A New Jersey couple has been awarded a total of $37 million in a case they brought against Johnson & Johnson. Stephen and Kendra Lanzo claimed that years of using the company’s talcum powder products led to different forms of cancer.
A Middlesex County jury sided with the couple, awarding Stephen $30 million in damages and Kendra $7 million. Stephen, a banker, claimed that years of using Johnson & Johnson products such as Baby Powder and Shower to Shower led to his diagnosis of mesothelioma, a deadly form of lung cancer.
Mesothelioma is typically linked to asbestos, a mineral that has been regulated in talc products since the 1970s. Talc products run the risk of cross-contamination with asbestos because deposits are often found in close proximity to the minerals that make up asbestos.
Although the company denies that their products contain asbestos, they are facing similar lawsuits throughout the country, including one case in South Carolina that begins in May. This was the first lawsuit Johnson & Johnson has faced in New Jersey, where the company is based. Johnson & Johnson won an asbestos-related case in California last November.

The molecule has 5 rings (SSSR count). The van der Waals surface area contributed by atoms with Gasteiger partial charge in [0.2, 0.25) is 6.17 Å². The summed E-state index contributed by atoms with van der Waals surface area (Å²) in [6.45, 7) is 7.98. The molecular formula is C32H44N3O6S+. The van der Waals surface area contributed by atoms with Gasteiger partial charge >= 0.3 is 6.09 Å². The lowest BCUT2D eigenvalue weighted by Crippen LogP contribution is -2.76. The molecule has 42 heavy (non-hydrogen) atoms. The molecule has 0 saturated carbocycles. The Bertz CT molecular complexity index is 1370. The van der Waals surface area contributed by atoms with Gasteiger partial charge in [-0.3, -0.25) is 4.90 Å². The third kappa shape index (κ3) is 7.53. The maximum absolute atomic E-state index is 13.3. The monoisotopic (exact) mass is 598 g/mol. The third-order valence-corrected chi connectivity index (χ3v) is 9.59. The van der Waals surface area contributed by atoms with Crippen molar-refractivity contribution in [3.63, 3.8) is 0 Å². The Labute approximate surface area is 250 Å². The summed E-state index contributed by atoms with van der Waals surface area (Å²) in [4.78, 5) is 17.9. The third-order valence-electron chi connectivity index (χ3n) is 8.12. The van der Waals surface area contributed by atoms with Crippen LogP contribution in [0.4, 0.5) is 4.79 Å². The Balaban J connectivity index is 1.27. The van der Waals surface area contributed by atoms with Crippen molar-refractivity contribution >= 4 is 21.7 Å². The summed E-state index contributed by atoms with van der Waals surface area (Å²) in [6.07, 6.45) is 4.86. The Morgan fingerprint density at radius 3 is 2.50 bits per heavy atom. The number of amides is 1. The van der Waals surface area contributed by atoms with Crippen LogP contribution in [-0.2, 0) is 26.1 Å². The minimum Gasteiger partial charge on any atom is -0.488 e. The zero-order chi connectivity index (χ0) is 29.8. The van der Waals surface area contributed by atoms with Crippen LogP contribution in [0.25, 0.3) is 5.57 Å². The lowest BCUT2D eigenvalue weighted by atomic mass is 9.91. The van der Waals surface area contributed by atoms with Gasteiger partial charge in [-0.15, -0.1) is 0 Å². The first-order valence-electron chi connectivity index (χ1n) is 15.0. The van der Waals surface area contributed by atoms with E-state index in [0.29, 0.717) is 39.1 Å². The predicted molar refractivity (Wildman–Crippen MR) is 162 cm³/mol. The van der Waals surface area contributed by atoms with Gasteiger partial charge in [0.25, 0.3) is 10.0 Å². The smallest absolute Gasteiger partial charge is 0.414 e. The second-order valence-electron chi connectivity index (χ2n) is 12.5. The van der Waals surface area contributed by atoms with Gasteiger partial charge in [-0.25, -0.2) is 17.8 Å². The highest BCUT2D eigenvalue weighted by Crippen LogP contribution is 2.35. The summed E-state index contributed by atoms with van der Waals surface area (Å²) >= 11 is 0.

Despite the company claiming that their products are not contaminated with asbestos and that they perform thorough testing to ensure that it’s products are safe, the New Jersey jury agreed that the company did not do enough to protect their customers. Besides the asbestos-related cases, Johnson & Johnson is also facing thousands of cases related to talcum powder causing ovarian cancer.
In the Lanzo’s case, Johnson & Johnson was ordered to pay 70% of the $37 million, while their supplier, Imerys Talc, was ordered to pay 30%. Both companies denied any wrong doing and said they are disappointed with the jury’s decision.
A spokesperson for Imerys Talc went so far as to say that Stephen Lanzo’s cancer was caused by asbestos exposure during his childhood, and not their products. The company claims that they follow all of the FDA’s strict rules and that their products are safe to use.
The Lanzo’s case is not over yet. The jury begins the second phase of the trial on Tuesday to consider other possible repercussions for both companies.